Bella Vista Focuses On Improvements After Named A Best Place To Retire

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BELLA VISTA (KFSM) - What may come as a surprise -- or not -- the city of Bella Vista has been named the fourth best place to retire in a recent article by Forbes.

City leaders said while they appreciate that designation, they're also working to attract a younger demographic.

With its many  golf courses and incredible views, the City of Bella Vista has been known for its aging population.

"Whenever I was a kid, nobody wanted to come here," said Stephanie Dean, a resident who grew up in the area. "It seemed like it was really far out of the way if they lived in Bentonville. We were considered one of the only young families in Bella Vista."

Dean watched the once sleepy town grow into the thriving community it's considered today.

"Now everywhere you go it's very diverse," said Dean. "You see very young families up too; still there are a lot of retired people, but it's not like it used to be."

Data from the U.S. Census Bureau has shown the average age for a person living in Bella Vista is 50.2 years old, which is nearly 13 years older than the average Arkansan.

Mayor Peter Christie acknowledges the demographic challenges, but said work is being done at city hall every day to attract younger families.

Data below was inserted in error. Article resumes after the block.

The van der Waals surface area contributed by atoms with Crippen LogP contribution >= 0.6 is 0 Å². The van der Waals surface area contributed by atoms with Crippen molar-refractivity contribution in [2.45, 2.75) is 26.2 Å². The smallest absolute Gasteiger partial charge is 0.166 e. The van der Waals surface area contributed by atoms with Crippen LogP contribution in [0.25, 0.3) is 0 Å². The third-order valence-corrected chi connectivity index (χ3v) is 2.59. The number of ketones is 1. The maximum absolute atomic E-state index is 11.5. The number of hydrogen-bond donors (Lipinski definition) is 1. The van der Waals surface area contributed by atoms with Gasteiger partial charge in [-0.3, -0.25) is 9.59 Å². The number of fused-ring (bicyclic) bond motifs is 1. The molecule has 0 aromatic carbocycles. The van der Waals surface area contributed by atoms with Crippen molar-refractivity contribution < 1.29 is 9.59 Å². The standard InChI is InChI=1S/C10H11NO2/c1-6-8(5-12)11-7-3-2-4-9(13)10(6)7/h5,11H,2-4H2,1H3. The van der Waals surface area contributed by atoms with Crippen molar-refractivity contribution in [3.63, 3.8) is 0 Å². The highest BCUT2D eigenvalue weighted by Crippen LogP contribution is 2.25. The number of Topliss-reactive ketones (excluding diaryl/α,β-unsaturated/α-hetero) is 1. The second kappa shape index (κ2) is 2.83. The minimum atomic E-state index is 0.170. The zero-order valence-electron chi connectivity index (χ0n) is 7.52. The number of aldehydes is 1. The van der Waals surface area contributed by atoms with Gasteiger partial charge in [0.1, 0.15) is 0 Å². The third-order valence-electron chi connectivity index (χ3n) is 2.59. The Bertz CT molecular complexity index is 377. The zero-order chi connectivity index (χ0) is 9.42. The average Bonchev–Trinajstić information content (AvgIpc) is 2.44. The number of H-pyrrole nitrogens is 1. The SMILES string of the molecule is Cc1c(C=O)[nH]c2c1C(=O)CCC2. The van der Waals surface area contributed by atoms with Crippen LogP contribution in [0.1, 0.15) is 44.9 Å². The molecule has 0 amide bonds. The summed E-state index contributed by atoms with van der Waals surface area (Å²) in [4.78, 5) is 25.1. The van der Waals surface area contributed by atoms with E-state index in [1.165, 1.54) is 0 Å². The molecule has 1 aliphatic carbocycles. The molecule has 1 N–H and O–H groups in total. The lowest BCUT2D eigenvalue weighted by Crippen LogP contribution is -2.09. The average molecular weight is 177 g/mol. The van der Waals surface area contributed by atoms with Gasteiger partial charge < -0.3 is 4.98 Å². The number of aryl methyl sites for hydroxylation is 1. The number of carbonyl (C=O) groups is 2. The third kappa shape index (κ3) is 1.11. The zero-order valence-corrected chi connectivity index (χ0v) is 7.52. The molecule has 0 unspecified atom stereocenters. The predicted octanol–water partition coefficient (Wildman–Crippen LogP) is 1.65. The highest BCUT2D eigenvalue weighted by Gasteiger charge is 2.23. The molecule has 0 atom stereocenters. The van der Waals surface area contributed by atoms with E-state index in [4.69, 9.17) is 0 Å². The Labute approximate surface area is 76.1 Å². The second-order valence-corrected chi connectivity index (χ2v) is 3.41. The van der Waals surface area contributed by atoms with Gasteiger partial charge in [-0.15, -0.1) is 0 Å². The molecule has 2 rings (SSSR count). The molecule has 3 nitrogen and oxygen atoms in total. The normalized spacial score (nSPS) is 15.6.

"It's morphed from this retirement concept into one of both retirement and young families coming in," said Christie. "So you have to make sure that you have a balance on the amenities."

In January, the city broke ground on mountain bike trails that will eventually connect to the Razorback Greenway.

Renovations have also been started at Wonderland Cave to draw families.

"Trails, a relaxing way of life, great amenities if you're into golf and swimming and tennis, that kind of thing," said Christie.

Bella Vista has also approved its first farmers market, which is scheduled to open April 17.



  • truthreporter4u

    Bella Vista, like many other small communities across the state, is being ruined by “progressives” who think what they want is what everyone else wants. Cities and towns that end up on these “best places” lists, regret the notoriety years later because their wonderful community becomes just another cesspool of urban sprawl with all its negative consequences.

    • Never go full liberal

      You are spot on. I bought a building lot up there a few years back in order to fish the lakes and possibly build a house on after retirement. The fishing quality has declined steadily and the price to fish has increased steadily and they have finally priced me out of fishing up there. I am sure that is what the board members had in mind when they increased the membership photo ID’s for non-resident property owners 386% from one year to the next. If 100% of my money spent went to the biologist to take care of the lakes I would be all for it, but I do not golf and I do not feel the need to pay for flood repairs on the golf course.

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